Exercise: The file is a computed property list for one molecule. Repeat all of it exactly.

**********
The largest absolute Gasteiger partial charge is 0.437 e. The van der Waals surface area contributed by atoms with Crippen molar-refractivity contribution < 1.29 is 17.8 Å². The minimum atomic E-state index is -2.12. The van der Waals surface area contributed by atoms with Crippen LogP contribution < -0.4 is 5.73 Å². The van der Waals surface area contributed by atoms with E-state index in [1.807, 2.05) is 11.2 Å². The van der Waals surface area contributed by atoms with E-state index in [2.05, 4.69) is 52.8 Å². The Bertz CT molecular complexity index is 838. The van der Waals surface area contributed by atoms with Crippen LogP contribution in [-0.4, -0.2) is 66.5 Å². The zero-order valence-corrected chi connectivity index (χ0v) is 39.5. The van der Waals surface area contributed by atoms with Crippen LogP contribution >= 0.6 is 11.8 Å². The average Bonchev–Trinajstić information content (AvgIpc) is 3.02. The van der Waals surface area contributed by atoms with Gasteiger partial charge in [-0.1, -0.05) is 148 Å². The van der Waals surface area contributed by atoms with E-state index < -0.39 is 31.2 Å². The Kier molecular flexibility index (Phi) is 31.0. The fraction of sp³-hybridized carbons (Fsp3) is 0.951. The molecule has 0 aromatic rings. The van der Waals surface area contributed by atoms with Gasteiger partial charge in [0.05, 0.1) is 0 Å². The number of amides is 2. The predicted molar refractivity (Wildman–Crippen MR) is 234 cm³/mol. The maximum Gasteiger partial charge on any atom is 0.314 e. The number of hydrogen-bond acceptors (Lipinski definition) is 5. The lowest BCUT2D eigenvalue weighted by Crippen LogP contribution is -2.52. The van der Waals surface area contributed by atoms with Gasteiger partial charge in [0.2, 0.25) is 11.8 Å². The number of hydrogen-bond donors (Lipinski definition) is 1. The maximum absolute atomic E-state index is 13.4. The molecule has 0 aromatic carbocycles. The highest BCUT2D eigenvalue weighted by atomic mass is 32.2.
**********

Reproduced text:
The largest absolute Gasteiger partial charge is 0.437 e. The van der Waals surface area contributed by atoms with Crippen molar-refractivity contribution < 1.29 is 17.8 Å². The minimum atomic E-state index is -2.12. The van der Waals surface area contributed by atoms with Crippen LogP contribution < -0.4 is 5.73 Å². The van der Waals surface area contributed by atoms with E-state index in [1.807, 2.05) is 11.2 Å². The van der Waals surface area contributed by atoms with E-state index in [2.05, 4.69) is 52.8 Å². The Bertz CT molecular complexity index is 838. The van der Waals surface area contributed by atoms with Crippen LogP contribution in [-0.4, -0.2) is 66.5 Å². The zero-order valence-corrected chi connectivity index (χ0v) is 39.5. The van der Waals surface area contributed by atoms with Crippen LogP contribution >= 0.6 is 11.8 Å². The average Bonchev–Trinajstić information content (AvgIpc) is 3.02. The van der Waals surface area contributed by atoms with Gasteiger partial charge in [-0.1, -0.05) is 148 Å². The van der Waals surface area contributed by atoms with E-state index < -0.39 is 31.2 Å². The Kier molecular flexibility index (Phi) is 31.0. The fraction of sp³-hybridized carbons (Fsp3) is 0.951. The molecule has 0 aromatic rings. The van der Waals surface area contributed by atoms with Gasteiger partial charge in [0.05, 0.1) is 0 Å². The number of amides is 2. The predicted molar refractivity (Wildman–Crippen MR) is 234 cm³/mol. The maximum Gasteiger partial charge on any atom is 0.314 e. The number of hydrogen-bond acceptors (Lipinski definition) is 5. The lowest BCUT2D eigenvalue weighted by Crippen LogP contribution is -2.52. The van der Waals surface area contributed by atoms with Gasteiger partial charge in [0.2, 0.25) is 11.8 Å². The number of hydrogen-bond donors (Lipinski definition) is 1. The maximum absolute atomic E-state index is 13.4. The molecule has 0 aromatic carbocycles. The highest BCUT2D eigenvalue weighted by atomic mass is 32.2.